ePolicy News March, 2012
Thursday, March 1, 2012
Fix to SGR Harms Laboratory Medicine, Patients
ASCP Generates 3,600 Letters to Hill in 36 Hours
On Feb. 22, President Obama signed legislation extending the payroll tax cut, continuing unemployment benefits, and delaying a scheduled cut in Medicare physician reimbursement rates. The measure, which overall costs about $143 billion, blocks a sustainable growth rate (SGR)-imposed cut of 27 percent until the end of 2012. Congress will need to pass additional legislation later this year to prevent what is currently estimated as a 32-percent cuts from occurring in 2013.
The cost of the physician pay fix cost roughly $18 billion for the remaining 10 months of 2012. To pay for the fix, Congress made several partially offsetting cuts intended to save about $21.2 billion over 10 years. Of these cuts, about $2.7 billion would come from the Medicare Clinical Laboratory Fee Schedule. This cut will go into effect in 2013. In addition, Congress is phasing out the technical component grandfathering provision that covers the technical component of surgical pathology services for certain hospital’s patients.
The cuts to the clinical laboratory fee schedule were included in drafts of a congressional compromise at the eleventh hour, leaving the clinical laboratory industry little time to raise concern about the proposed cuts, which disproportionally affect clinical laboratories. That said, ASCP launched a grassroots advocacy campaign that received outstanding support from its members: more than 3,600 letters in 36 hours flooded Congressional offices raising concern about the impact on laboratories.
Though, we were ultimately unable to reverse the proposed cuts, ASCP applauds the quick work of those took action to protect the nation’s clinical laboratories from further cuts in Medicare reimbursement.
ASCP Endorses Price-Kind Bill to Fix Meaningful Use Pathologist Penalty
ASCP has formally endorsed a bipartisan legislative proposal,
HR 4066, sponsored by U.S. Representatives Tom Price (R-GA) and Ron Kind (D-WI) to reform the way the Medicare Meaningful Use standards treat pathologists. Under the Medicare Meaningful Use requirements, which outline the government’s requirements for satisfaction of the Electronic Health Records (EHR) Incentive Program, physicians who fail to satisfy the reporting requirements will have their Medicare reimbursement rate cut beginning in 2015.
Unfortunately for the vast majority of pathologists, it may be impossible to
satisfy the reporting requirements necessary to meet the Meaningful Use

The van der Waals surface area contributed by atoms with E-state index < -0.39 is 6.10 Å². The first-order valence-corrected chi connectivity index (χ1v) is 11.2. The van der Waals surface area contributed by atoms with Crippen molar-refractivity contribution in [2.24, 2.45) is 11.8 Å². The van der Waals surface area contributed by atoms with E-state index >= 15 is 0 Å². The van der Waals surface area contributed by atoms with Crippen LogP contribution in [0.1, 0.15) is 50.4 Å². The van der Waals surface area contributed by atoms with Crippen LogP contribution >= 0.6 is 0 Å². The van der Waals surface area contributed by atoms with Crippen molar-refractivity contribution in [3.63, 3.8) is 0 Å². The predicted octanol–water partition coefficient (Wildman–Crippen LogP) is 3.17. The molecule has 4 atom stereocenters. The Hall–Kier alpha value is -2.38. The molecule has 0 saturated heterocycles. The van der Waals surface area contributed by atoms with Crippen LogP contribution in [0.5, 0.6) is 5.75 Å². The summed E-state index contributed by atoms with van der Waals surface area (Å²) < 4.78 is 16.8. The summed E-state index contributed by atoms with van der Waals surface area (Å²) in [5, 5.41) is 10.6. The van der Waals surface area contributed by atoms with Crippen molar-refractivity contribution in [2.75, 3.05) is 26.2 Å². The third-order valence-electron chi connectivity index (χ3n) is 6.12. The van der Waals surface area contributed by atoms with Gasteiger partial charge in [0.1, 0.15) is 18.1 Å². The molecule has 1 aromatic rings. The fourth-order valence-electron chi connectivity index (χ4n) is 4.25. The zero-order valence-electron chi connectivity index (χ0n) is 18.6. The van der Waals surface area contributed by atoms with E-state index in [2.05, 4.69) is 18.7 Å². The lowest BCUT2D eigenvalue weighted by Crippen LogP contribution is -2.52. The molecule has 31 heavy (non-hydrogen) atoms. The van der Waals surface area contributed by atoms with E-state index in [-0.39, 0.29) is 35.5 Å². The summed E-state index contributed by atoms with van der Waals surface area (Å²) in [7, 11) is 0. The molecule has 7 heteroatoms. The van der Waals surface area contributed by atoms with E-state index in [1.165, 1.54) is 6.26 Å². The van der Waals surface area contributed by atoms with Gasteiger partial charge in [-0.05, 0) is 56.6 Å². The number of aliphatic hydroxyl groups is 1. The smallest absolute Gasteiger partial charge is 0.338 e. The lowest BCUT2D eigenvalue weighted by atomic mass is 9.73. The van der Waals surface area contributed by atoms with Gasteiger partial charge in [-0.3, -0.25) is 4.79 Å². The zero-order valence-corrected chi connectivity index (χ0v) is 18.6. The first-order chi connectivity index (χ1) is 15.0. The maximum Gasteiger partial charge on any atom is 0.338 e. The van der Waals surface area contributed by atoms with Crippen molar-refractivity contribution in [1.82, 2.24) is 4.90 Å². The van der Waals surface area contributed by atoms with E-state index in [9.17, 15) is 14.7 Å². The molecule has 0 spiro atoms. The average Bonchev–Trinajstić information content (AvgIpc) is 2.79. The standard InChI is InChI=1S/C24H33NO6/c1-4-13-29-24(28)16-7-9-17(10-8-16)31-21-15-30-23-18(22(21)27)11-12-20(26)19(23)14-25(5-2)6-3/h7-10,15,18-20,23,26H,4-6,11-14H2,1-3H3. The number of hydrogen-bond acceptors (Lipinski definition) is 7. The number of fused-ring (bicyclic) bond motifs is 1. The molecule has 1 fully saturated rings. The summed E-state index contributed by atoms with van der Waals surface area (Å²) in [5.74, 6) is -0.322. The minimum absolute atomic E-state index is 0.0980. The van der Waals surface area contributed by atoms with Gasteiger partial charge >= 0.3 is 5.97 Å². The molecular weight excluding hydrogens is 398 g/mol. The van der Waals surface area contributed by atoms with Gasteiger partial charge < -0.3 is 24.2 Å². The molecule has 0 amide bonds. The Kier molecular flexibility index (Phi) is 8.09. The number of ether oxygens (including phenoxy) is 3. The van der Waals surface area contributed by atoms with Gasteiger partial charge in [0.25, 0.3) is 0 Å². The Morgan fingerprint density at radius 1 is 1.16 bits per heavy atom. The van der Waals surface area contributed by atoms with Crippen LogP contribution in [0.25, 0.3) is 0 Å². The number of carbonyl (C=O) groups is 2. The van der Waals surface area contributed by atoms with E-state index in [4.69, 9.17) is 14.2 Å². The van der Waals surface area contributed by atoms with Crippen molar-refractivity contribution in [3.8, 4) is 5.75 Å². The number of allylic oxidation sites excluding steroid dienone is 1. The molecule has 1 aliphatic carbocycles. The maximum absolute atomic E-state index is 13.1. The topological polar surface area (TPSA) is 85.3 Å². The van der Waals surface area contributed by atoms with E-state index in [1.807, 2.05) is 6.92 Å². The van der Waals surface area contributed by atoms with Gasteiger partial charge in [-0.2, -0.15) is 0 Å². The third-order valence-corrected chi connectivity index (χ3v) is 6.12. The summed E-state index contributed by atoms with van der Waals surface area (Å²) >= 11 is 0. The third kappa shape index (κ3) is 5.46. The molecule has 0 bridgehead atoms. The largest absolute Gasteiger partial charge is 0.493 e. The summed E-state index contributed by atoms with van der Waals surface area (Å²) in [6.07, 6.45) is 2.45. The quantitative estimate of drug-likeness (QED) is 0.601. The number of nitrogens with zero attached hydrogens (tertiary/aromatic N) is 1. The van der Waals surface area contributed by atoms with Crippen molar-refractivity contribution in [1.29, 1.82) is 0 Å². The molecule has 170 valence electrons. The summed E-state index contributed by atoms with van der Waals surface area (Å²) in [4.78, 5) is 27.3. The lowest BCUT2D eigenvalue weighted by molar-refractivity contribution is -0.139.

requirements. (For more information,
click here and
here.) For example, pathologists would have to satisfy a host of patient reporting requirements, such as reporting smoking status, changes in the patient’s vital signs, and sending reminders to patients for preventive/follow-up care. Failure to satisfy these mandates not only denies pathologists the ability to receive some of the incentive money Medicare has been providing for adoption of EHR technologies but would also result in payment reductions for failure to participate.
ASCP alerted the Centers for Medicare & Medicaid Services (CMS) to the flaws in the Meaningful Use program as part of its comments on the Stage 1 meaningful use proposed requirements. CMS, however, indicates that it was unable to address ASCP’s concerns about the reporting requirement’s impact on pathologists due to the way Congress structured the statute governing the program. As a result, a legislative change, such as that proposed by U.S. Representatives Price and Kind, is needed to prevent cuts in pathologist reimbursement. ASCP will be actively supporting the legislation, which Representatives Price and Kind introduced after working with the College of American Pathologists (CAP), in its advocacy efforts and will feature it as one of the core issues that will be addressed at the upcoming ASCP Capitol Hill Day.
In a related development, the Department of Health and Human Services has released new proposed rules to implement the Stage 2 Meaningful Use requirements. Under the proposed Stage 2 standards, eligible physicians (those not employed by hospitals) and hospitals would have to use computerized physician order entry (CPOE) for more than 60 percent of medication, laboratory and radiology orders, double the share required under the Stage 1 standards. This requirement is one of more than a dozen core objectives that eligible physicians and hospitals would have to meet to satisfy the